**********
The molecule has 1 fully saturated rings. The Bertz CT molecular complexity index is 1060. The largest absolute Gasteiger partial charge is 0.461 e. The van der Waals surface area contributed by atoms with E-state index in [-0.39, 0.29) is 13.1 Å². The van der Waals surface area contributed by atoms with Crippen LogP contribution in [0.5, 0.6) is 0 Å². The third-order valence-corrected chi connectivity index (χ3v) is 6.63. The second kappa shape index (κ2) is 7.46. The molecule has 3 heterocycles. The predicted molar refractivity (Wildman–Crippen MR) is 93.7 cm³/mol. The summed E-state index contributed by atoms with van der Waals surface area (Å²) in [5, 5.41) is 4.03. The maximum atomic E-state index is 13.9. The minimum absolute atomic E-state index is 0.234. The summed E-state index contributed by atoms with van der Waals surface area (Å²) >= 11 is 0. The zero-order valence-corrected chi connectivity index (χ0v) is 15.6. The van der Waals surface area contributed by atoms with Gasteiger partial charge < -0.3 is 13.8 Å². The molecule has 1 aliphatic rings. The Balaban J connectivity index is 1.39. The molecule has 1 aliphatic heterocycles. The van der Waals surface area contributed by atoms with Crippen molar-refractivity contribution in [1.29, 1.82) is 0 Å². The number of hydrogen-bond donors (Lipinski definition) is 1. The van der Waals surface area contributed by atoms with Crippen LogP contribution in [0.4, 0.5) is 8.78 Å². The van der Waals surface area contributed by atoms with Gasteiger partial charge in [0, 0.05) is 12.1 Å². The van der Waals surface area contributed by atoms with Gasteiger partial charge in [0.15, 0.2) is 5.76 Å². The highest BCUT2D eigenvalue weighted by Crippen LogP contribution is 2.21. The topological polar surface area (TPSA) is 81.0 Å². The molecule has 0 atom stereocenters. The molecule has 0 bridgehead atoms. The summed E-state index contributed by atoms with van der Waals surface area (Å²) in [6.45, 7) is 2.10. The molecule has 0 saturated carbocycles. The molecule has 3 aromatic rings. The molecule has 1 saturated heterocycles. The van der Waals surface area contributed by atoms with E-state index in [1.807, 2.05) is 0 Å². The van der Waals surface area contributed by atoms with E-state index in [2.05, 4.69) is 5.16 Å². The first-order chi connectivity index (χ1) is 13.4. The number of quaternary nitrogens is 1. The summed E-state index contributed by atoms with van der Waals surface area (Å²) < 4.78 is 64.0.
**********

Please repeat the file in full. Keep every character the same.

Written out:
The molecule has 1 fully saturated rings. The Bertz CT molecular complexity index is 1060. The largest absolute Gasteiger partial charge is 0.461 e. The van der Waals surface area contributed by atoms with E-state index in [-0.39, 0.29) is 13.1 Å². The van der Waals surface area contributed by atoms with Crippen LogP contribution in [0.5, 0.6) is 0 Å². The third-order valence-corrected chi connectivity index (χ3v) is 6.63. The second kappa shape index (κ2) is 7.46. The molecule has 3 heterocycles. The predicted molar refractivity (Wildman–Crippen MR) is 93.7 cm³/mol. The summed E-state index contributed by atoms with van der Waals surface area (Å²) in [5, 5.41) is 4.03. The maximum atomic E-state index is 13.9. The minimum absolute atomic E-state index is 0.234. The summed E-state index contributed by atoms with van der Waals surface area (Å²) >= 11 is 0. The zero-order valence-corrected chi connectivity index (χ0v) is 15.6. The van der Waals surface area contributed by atoms with Gasteiger partial charge < -0.3 is 13.8 Å². The molecule has 1 aliphatic rings. The Balaban J connectivity index is 1.39. The molecule has 1 aliphatic heterocycles. The van der Waals surface area contributed by atoms with Crippen molar-refractivity contribution in [1.29, 1.82) is 0 Å². The number of hydrogen-bond donors (Lipinski definition) is 1. The van der Waals surface area contributed by atoms with Crippen LogP contribution in [0.4, 0.5) is 8.78 Å². The van der Waals surface area contributed by atoms with Gasteiger partial charge in [0, 0.05) is 12.1 Å². The van der Waals surface area contributed by atoms with Gasteiger partial charge in [0.15, 0.2) is 5.76 Å². The highest BCUT2D eigenvalue weighted by Crippen LogP contribution is 2.21. The topological polar surface area (TPSA) is 81.0 Å². The molecule has 0 atom stereocenters. The molecule has 0 bridgehead atoms. The summed E-state index contributed by atoms with van der Waals surface area (Å²) in [6.45, 7) is 2.10. The molecule has 0 saturated carbocycles. The molecule has 3 aromatic rings. The molecule has 1 saturated heterocycles. The van der Waals surface area contributed by atoms with E-state index in [1.807, 2.05) is 0 Å². The van der Waals surface area contributed by atoms with E-state index in [2.05, 4.69) is 5.16 Å². The first-order chi connectivity index (χ1) is 13.4. The number of quaternary nitrogens is 1. The summed E-state index contributed by atoms with van der Waals surface area (Å²) < 4.78 is 64.0.